The Eight Sabbats
The Eight Sabbats are crucial to many modern Pagan traditions. Read on to find out when and how these are celebrated and discover their fascinating history.
Samhain is a Gaelic festival marking the end of the harvest season and the beginning of winter or the "darker half" of the year. Traditionally, it is celebrated from 31 October to 1 November, as the Celtic day began and ended at sunset.
Now that the fields are bare, the leaves have fallen from the trees, and the skies grey and cold. The festival we call Samhain, gives us with the opportunity to again celebrate the cycle of death and rebirth. For many Pagan and Wiccan traditions, Samhain is a time to reconnect with our ancestors, and honour those who have died. This is the time when the veil between our world and the spirit realm is thin, so it's the perfect time of year to make contact with the dead.
Yule, The Winter Solstice
Yule, was and is a festival observed by the historical Germanic peoples. Scholars have connected the celebration to the Wild Hunt, the god Odin, and the pagan Anglo-Saxon Mōdraniht
For followers of so many religions and spiritual beliefs, the time of the winter solstice is a time when we gather with family and loved ones. For Pagans and Wiccans, it is often celebrated as Yule, but there are so many different ways you can enjoy the season. Celebrate with family and friends, welcome light and warmth into your home, and embrace the fallow season of the earth. The Yule season is full of magic, much of it focusing on rebirth and renewal, as the sun makes its way back to the earth. Focus on this time of new beginnings with your magical workings.
By the end of the winter, most of us are tired of the cold and wet, but Imbolc reminds us that spring is coming soon, and that we only have a few more weeks of winter to go. Imbolc brings a slightly brighter sun and a warmer earth and we know that life is accelerating within the soil. Depending on your tradition, there are many different ways you can celebrate Imbolc. Some people focus on the Healing Celtic goddess Brighid, in her many aspects as a deity of fire and fertility. Others aim their rituals more towards the cycles of the season.
Ostara, the Spring Equinox
After what seems like a long wait, spring has finally arrived and we have Ostara to celebrate. It's the time of the vernal equinox if you live in the Northern Hemisphere, and it's a sure sign that Spring has come. Depending on your tradition, there are many different ways you can celebrate Ostara, but typically it is observed as a time to mark the coming of Spring and the fertility of the land.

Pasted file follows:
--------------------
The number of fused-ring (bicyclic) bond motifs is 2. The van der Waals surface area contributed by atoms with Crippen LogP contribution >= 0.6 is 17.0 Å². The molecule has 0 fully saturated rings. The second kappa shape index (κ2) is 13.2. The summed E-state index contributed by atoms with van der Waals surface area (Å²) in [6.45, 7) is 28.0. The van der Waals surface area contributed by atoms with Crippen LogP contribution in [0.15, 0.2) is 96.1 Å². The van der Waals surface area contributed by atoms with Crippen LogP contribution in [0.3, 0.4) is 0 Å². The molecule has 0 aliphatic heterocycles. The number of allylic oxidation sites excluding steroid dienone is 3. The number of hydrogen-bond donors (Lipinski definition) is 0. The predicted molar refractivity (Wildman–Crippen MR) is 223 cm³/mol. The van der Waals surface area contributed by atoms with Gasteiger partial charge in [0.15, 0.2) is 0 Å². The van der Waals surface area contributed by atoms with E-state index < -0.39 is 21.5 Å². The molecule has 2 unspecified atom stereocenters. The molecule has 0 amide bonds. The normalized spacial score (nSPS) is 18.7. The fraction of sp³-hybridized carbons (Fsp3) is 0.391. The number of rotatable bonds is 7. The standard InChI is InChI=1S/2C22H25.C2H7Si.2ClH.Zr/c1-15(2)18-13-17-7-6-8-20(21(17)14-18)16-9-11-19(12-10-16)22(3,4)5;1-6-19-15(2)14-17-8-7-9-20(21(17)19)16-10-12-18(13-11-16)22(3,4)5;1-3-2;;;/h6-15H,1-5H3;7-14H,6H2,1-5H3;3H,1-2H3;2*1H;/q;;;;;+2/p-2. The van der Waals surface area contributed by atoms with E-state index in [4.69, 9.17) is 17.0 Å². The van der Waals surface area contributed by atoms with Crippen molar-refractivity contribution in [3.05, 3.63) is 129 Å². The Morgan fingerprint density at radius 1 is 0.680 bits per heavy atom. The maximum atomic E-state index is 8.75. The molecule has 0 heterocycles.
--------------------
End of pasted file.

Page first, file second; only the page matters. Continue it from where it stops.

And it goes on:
Rich and Fertile lands are left after Aprils revitalising showers. Festivities typically begin the evening before May the 1st, on the last night of April and it's a great time to welcome the gift of plentiful fertile earth. Depending on your tradition, there are many different ways you can celebrate Beltane, but the focus is nearly always on fertility. It's the time when the earth mother opens up to the fertility god, and their union brings about healthy livestock, strong crops, and new life all around.
Litha, The Summer Solstice
By this time, we are in mid summer, enjoying the long days and spening our time soaking up the sun outdoors. Also called Litha, this summer solstice Sabbat honours the longest day of the year. There are many different ways you can celebrate Litha, but the focus is nearly always on celebrating the power of the sun. It's the time of year when the crops are growing heartily and the earth has warmed up.
Within the last days of summer, our gardens are full of ripened fruits and the fields are full of grain with the harvest approaching. This is the time to relax, as Lammas, sometimes called Lughnasadh, is the time to begin reaping what we have sown throughout the past few months, and recognise that the bright summer days will soon come to an end. Typically the focus is on either the early harvest aspect, or the celebration of the Celtic god Lugh. It's the season when the first grains are ready to be harvested and threshed, when the apples and grapes are ripe for the plucking, and we're grateful for the food we have on our tables.
Towards the end of the years harvests, we reach the Autumn Equinox. The Fields are empty, and crop has been stored safe away from the nearing winter. Mabon is the mid-harvest festival, and it is when we take a few moments to honour the changing seasons. On or around September 21, for many Pagan and Wiccan traditions it is a time of giving thanks for the things we have, whether it is abundant crops or other blessings. This is the time when there is an equal amount of day and night. While we celebrate the gifts of the earth, we also accept that the soil is dying. We have had our warmth, and are preparing for the could seasons ahead.